Header menu link for other important links

Evaluation of community pharmacists' preparedness for the provision of cardiovascular disease risk assessment and management services: A study with simulated patients

MonicaZolezzi, Abdallaha O, , Abdelsalam A
Published in Elsevier
Volume: 15
Issue: 3
Pages: 252 - 259


Individuals who suffer from major cardiovascular events every year have one or more risk factors. Cardiovascular disease (CVD) risk assessment is an important strategy for the early identification of modifiable risk factors and their management. There is substantial evidence that shifting the focus from treatment to primary prevention reduces the burden of CVD.


To evaluate the preparedness of community pharmacists in Qatar for the provision of CVD risk assessment and management services; and to explore the pharmacists' views on the provision of these services.


A cross-sectional study using simulated-client methodology. Using standardized scenarios, community pharmacists were approached for consultation on two medicines (Aspirin® and Crestor®) used for managing specific CVD risk factors. Pharmacists' competency to assess CVD risk was the primary outcome evaluated. Scores for each outcome were obtained based on the number of predefined statements addressed during the consultation.


The mean cumulative score for all the competency outcomes assessed was 11.7 (SD 3.7) out of a possible score of 31. There were no differences for the majority of the competencies tested between the two scenarios used. Significantly more pharmacists exposed to the Aspirin® scenario than to the Crestor® scenario addressed hypertension as one of the risk factors needed to assess CVD risk (22% versus 11%, p = 0.03); whereas significantly more pharmacists in the Crestor® scenario compared to the Aspirin®scenario, addressed dyslipidemia as one of the risk factors needed to assess CVD risk (30% versus 7%, p = 0.02). Significantly more pharmacists exposed to the Aspirin® scenario provided explanation about CVD risk than those exposed to the Crestor® scenario 36% versus 8%, p < 0.01).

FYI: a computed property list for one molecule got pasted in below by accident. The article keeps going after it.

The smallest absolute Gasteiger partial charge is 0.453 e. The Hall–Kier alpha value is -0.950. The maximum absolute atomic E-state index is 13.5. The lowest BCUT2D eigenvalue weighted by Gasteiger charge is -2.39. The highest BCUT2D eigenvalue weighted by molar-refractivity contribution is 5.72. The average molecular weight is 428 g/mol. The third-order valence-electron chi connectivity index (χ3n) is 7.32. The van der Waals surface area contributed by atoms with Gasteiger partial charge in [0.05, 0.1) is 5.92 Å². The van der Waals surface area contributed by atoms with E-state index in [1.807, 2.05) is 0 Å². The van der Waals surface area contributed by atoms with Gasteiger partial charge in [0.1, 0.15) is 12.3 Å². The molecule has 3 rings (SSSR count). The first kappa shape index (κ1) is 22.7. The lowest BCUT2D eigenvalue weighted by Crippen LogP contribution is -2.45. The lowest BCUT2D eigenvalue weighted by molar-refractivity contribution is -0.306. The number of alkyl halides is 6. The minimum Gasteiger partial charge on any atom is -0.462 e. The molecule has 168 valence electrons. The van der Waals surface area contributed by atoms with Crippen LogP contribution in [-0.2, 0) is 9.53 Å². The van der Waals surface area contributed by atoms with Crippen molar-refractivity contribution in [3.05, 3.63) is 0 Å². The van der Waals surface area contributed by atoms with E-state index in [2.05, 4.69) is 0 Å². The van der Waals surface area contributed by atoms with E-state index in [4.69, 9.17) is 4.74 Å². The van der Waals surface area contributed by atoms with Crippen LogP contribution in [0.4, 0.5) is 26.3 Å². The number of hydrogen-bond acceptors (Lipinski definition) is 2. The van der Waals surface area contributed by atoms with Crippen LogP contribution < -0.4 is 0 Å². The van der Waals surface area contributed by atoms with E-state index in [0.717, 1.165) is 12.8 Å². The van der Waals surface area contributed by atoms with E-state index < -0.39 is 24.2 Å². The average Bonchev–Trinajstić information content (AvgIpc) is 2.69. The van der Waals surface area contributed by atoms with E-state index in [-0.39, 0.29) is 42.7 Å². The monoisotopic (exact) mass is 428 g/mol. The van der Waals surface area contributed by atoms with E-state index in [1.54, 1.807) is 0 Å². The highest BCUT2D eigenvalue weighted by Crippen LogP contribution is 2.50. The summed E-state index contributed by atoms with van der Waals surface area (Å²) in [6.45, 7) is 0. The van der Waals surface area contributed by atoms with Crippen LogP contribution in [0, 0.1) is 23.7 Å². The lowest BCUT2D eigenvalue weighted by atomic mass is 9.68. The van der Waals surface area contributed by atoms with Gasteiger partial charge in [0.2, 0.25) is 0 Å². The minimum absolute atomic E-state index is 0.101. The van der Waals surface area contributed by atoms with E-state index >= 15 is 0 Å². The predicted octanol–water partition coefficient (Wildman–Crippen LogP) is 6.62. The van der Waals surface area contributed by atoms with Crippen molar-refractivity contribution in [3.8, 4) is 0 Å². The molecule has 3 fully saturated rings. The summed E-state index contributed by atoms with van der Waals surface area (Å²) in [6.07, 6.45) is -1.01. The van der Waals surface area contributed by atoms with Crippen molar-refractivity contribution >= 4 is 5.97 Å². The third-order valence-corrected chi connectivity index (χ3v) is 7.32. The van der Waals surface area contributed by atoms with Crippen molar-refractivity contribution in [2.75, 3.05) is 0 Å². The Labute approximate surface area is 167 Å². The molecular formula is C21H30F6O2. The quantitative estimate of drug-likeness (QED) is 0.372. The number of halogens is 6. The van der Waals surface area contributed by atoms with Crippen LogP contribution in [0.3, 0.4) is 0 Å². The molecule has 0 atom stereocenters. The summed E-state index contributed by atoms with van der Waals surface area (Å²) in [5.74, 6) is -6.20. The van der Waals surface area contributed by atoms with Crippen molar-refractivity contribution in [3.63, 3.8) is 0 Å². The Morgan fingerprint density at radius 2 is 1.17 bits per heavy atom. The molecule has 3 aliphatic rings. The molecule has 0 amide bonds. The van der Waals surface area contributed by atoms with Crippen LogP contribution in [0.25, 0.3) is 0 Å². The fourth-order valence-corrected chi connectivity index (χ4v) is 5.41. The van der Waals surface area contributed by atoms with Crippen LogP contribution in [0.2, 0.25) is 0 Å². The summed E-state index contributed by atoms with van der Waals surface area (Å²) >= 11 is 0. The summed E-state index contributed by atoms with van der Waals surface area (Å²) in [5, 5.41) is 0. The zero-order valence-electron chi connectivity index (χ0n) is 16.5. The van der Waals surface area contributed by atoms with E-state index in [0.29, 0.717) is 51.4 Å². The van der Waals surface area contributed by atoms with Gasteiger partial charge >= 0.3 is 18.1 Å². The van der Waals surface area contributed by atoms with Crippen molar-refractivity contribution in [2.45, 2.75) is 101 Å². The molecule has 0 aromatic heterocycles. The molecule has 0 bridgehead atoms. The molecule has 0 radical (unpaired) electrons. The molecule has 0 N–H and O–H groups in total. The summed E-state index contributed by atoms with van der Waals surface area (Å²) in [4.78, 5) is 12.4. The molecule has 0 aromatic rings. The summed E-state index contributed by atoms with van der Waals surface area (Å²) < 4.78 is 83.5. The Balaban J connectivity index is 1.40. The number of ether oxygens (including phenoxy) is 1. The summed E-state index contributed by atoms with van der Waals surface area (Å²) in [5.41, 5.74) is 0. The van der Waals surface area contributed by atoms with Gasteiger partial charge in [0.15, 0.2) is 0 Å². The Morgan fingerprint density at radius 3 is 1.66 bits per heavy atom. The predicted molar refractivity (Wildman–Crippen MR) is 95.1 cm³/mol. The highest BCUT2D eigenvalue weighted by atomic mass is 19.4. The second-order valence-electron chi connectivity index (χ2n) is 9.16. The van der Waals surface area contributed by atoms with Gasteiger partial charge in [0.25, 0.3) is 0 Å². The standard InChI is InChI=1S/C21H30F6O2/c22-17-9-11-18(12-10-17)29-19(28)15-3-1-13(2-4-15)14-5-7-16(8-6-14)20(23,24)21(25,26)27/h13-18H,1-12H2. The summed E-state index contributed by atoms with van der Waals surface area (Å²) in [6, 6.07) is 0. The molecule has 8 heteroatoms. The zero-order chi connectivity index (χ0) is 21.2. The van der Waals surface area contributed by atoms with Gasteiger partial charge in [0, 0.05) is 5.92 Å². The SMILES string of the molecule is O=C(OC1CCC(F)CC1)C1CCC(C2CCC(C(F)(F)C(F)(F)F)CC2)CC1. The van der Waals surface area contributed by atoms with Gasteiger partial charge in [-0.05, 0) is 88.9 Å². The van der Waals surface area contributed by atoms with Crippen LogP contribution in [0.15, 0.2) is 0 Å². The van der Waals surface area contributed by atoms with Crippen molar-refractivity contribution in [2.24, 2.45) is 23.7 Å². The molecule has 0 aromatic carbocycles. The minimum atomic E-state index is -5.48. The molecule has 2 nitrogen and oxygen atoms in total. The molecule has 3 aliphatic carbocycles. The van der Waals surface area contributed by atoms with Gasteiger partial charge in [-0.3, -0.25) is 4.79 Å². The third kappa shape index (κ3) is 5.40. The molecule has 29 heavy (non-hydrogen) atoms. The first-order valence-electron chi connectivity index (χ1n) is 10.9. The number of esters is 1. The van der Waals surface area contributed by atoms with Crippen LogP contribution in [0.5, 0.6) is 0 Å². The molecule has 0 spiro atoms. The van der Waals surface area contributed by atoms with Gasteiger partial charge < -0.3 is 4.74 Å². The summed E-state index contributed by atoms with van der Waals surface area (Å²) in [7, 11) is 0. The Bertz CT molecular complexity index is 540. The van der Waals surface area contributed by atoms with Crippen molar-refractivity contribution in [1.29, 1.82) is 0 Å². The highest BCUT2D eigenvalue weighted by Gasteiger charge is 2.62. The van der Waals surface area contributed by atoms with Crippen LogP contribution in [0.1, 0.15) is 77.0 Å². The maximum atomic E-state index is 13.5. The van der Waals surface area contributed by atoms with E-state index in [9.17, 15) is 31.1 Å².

The results suggest that many community pharmacists in Qatar are not displaying competencies that are necessary for the provision of CVD prevention services.

About the journal
JournalData powered by TypesetResearch in Social and Administrative Pharmacy
PublisherData powered by TypesetElsevier
Open AccessNo